Charles Barkley: Career retrospective
Charles Barkley is known as much these days for the things he says, which are in equal parts, funny, outrageous, and baffling. Also, he’s a pretty lousy golfer. That being said, before he was a famous, beloved talking head on TV, the “Round Mound of Rebound” was one of the best players in the NBA. Chuck may not be your cup of tea on TV, but on the court he was dominant. He’s a look back at the career of Barkley, on and off the court.
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Stays in state for college
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You are well-versed in the 1992 Dream Team by this point, we assume. However, we have to mention it, because Barkley was one of the members of that iconic team. The Dream Team dominated, the United States won the gold medal, and Barkley got some fun quotes in there as well.
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Chuck is traded to Phoenix
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Speaking of Jordan, he and Barkley would end up on a collision course in the 1993 playoffs. The Bulls were trying to finish off a threepeat, while the Suns were in their first NBA Finals since 1976. Barkley did his best in the Finals, averaging 27.3 points, 13.0 rebounds, and 5.5 assists. However, as you surely know, the Suns fells short, losing to the Bulls in seven games.
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“I am not a role model”
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Not everybody from the 1992 Dream Team returned for 1996, even though the games were taking place in Atlanta. Barkley did sign up for another Olympics run, though. The USA won another gold, naturally, and this time Barkley led the team in scoring and rebounding.
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Traded again, this time to Houston
While he was scoring less, over the next couple of seasons Barkley was still a double-double machine. In the 1999-2000 season, however, Barkley suffered a ruptured tendon in his quad that December. Many expected this to be the end of Barkley’s career. However, he refused to let his last game end with an injury. Chuck returned on April 19, 2000, to play in one more game. He got on the court, scored a basket, and was taken out of the game to a standing ovation. Barkley immediately retired on the spot.
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Begins iconic TV analyst career
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After retiring, Barkley signed on to be a TV analyst for TNT. That’s a job he still has, and a job that has made him arguably even more famous than he was as a player. He has been, needless to say, polarizing. Some love him and think he’s hilarious. He’s even won three Sports Emmys for Outstanding Studio Analyst. Others can’t stand him. Barkley doesn’t seem to care much and doesn’t pay attention to everything. He outwardly says he won’t watch some teams and as many former athletes rail fruitlessly against analytics and “jump-shooting teams.” There have also been controversial statements and off-color jokes. And yet, for two decades now he has been a staple of TNT’s NBA programming.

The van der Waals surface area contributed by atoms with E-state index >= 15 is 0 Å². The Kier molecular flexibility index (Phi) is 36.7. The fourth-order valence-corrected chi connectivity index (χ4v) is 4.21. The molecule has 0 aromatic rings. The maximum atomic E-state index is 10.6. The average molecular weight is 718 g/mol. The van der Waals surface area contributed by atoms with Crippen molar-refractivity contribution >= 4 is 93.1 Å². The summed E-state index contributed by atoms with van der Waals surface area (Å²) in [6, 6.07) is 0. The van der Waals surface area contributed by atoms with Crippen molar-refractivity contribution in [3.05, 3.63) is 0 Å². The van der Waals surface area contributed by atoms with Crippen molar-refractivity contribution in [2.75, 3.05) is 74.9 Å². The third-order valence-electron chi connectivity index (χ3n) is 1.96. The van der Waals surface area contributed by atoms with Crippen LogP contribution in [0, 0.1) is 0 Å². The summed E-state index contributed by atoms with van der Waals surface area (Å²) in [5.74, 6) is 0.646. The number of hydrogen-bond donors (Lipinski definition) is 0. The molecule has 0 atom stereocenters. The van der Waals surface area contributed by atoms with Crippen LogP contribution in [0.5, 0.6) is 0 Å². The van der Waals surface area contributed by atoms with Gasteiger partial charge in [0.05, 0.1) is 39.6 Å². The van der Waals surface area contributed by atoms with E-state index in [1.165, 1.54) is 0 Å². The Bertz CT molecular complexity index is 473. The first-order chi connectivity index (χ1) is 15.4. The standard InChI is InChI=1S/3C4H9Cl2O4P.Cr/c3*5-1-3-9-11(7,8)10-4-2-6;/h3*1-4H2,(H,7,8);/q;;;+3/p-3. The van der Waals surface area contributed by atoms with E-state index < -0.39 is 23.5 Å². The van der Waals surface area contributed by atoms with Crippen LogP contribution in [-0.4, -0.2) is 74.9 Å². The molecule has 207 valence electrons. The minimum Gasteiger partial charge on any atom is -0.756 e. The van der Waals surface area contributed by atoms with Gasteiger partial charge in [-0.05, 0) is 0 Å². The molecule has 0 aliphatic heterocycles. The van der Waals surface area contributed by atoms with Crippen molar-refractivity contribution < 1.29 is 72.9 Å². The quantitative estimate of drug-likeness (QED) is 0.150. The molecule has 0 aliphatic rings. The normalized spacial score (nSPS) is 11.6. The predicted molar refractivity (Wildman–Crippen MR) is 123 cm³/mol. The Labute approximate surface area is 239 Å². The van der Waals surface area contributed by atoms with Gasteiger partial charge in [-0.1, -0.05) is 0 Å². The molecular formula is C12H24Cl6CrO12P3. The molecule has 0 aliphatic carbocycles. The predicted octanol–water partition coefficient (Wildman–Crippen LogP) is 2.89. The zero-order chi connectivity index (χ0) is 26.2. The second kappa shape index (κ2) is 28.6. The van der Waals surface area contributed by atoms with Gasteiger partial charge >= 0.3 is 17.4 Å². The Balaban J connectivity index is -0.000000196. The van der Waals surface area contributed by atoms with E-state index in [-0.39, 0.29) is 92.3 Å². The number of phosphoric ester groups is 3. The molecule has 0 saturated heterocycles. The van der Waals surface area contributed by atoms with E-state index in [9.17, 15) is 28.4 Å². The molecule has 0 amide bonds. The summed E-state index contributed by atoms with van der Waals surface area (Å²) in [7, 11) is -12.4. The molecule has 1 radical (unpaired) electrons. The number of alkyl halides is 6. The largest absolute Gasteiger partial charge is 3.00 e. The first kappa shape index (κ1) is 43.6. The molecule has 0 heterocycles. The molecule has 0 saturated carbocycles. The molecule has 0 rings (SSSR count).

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Other media appearances
Theo Wargo/NBC/Getty Images for “The Tonight Show Starring Jimmy Fallon”
Barkley has done more than merely being an analyst. He’s one of the NBA players who have his skills stolen by the Monstars in “Space Jam.” Barkley is also one of the athletes who has hosted “Saturday Night Live.” There have been multiple Barkley video games too. Oh, and since it doesn’t fit in anywhere else, he’s done some golfing at celebrity tournaments, mostly to show off his truly terrible golf swing.
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Hall of Fame induction
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Naturally, Barkley was inducted in the Hall of Fame in 2006, an obvious choice. He’s also had his number retired by Auburn and Philadelphia, and Phoenix has inducted him in his ring of honor. Barkley also was included on the NBA’s 50th Anniversary Team.
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A dominant rebounder, a forceful personality
Barkley was an undersized power forward in an era of massive brutes and giant bodies dominating the court. Despite that, he was able to average 11.7 rebounds per game in his career while winning one rebounding title. Barkley won one MVP, made five All-NBA First Teams, and 11 All-Star Games. When he retired, he was one of four NBA players with over 20,000 points, 10,000 rebounds, and 4,000 assists. He was a polarizing player when he was on the court and that’s been true off the court as well. He’s done a lot for charity and given people a lot of laughs. He once threw a man through a plate-glass window and got a DUI in 2008. Barkley, all in all, has always authentically been himself. That has served him well at times and not so well at others. In the end, he was a great player who has made arguably as big of a cultural impact as any athlete.